What is the LG C8 OLED?
Each year, LG releases a range of OLED TVs that’s better than its last. And each year, the ‘C’ model (along with its ‘B’ sibling) represents the best value. This year is no different: the LG C8 OLED deserves special attention.
This isn’t because it has the fanciest design or is the best performer of the range; it just offers better value for money. What you get is the same picture performance as the more expensive LG E8 OLED, but with a more palatable price tag.
The 55-inch LG C8 OLED reviewed here (full name, LG OLED55C8PLA) costs £2799. It’s also available in a 65-inch version (LG OLED65C8PLA) for £3495 and at 77 inches (LG OLED77C8LLA) for £7499.
This TV does virtually everything right, but its biggest concern is its similarly priced LED LCD rival, the Samsung Q9FN. This offers a higher dynamic range and is more suited for bright-room viewing. It’s a tough choice, so let’s find out which model comes out on top.
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LG C8 OLED – Design and features
The last C-series TV from LG featured a modest central pedestal, but the LG C8 OLED is a little more showy. The metal slab is now longer (approximately 104cm), and it curves forwards. This is to redirect sound from the down-firing speakers so it fires forwards.
I like the look, and the unit is certainly more stable than TVs with central pedestals – but you’ll need a wider table or bench to accommodate it. If that’s a little boring for you, check out the LG E8, which sports a fancy glass design. Personally, I’d stick with the C8.
The C8’s screen is about the thickness of six credit cards, and the bezel isn’t substantial enough to dwell on. The bottom half of the back houses all the electronics, which takes the thickness to about 5cm.
Inputs include four HDMI ports, all of which support 4K and HDR input. Unlike the Sony AF8 OLED, the LG C8 OLED doesn’t use big plastic panels to hide cables. This isn’t an issue for me: I rarely look behind my TV.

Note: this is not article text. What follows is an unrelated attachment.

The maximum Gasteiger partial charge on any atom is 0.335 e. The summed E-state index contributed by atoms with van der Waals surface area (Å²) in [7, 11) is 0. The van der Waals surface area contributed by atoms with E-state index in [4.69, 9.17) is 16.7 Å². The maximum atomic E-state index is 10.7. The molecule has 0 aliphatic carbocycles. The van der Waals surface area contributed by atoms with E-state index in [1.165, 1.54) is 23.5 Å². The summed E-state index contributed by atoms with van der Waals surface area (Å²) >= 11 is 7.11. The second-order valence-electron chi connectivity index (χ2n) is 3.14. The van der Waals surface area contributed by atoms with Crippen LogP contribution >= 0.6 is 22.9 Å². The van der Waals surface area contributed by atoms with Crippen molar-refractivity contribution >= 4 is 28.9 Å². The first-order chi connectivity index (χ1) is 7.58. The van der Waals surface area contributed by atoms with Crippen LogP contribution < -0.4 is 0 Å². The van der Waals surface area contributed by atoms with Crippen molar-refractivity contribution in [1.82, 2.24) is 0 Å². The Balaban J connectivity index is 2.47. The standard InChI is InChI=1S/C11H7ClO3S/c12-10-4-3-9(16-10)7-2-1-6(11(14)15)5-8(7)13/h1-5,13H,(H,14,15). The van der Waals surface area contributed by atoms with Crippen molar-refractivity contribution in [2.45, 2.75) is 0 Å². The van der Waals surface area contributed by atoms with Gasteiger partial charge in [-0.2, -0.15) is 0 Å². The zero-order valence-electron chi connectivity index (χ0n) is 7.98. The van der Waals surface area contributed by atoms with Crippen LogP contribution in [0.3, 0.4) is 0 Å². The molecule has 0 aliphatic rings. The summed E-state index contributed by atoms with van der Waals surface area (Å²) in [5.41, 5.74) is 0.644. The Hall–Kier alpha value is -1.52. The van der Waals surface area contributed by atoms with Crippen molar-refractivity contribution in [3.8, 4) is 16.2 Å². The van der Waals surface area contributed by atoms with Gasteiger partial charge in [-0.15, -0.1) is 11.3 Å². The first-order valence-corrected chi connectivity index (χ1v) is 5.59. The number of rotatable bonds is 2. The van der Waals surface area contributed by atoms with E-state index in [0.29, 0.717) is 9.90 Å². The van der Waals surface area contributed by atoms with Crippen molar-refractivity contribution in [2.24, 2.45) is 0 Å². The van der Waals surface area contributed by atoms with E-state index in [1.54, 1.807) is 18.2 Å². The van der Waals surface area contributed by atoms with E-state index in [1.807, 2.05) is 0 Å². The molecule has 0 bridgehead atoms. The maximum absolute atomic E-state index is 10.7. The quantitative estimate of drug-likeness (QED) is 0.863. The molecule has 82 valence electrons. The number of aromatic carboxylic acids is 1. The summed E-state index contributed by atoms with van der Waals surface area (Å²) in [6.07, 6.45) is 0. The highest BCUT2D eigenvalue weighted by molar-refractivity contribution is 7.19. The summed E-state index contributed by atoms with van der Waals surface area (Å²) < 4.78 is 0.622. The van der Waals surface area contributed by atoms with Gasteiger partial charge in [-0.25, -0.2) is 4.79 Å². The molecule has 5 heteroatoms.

The ‘Magic Remote’ makes a welcome return. It’s a large (but ergonomic) wand that looks a little intimidating at first sight but is actually a joy to use. It has three control schemes in one: standard buttons, a wheel for menu scrolling, plus gyroscopes and accelerometers to control an on-screen cursor. Remember the Nintendo Wii? It’s a bit like that.
Another welcome sight is LG’s webOS interface, which has essentially defined how smart TVs ought to behave. Over the years the system has been tweaked, but the core offering remains the same.
The menu is a handy pop-up bar with a bunch of cards for apps, inputs and favourite channels. You may drag and drop them where you wish, navigate with the pointer, or go old-school and press buttons.
If only all smart TVs were this intuitive; Android TV (favoured by Sony and Philips) has a lot to learn. The closest alternative is the launcher bar system used by Samsung, but even that isn’t as silky-smooth nor snappy as webOS.
LG C8 OLED – Specifications
All the really new stuff is on the inside. The new Alpha 9 chip powers all of LG’s 2018 OLED TVs (except the entry-level B8, which uses the Alpha 7). LG tells me the Alpha 9 excels at noise reduction, sharpness and colour handling – all especially important if you’re upscaling non-4K content.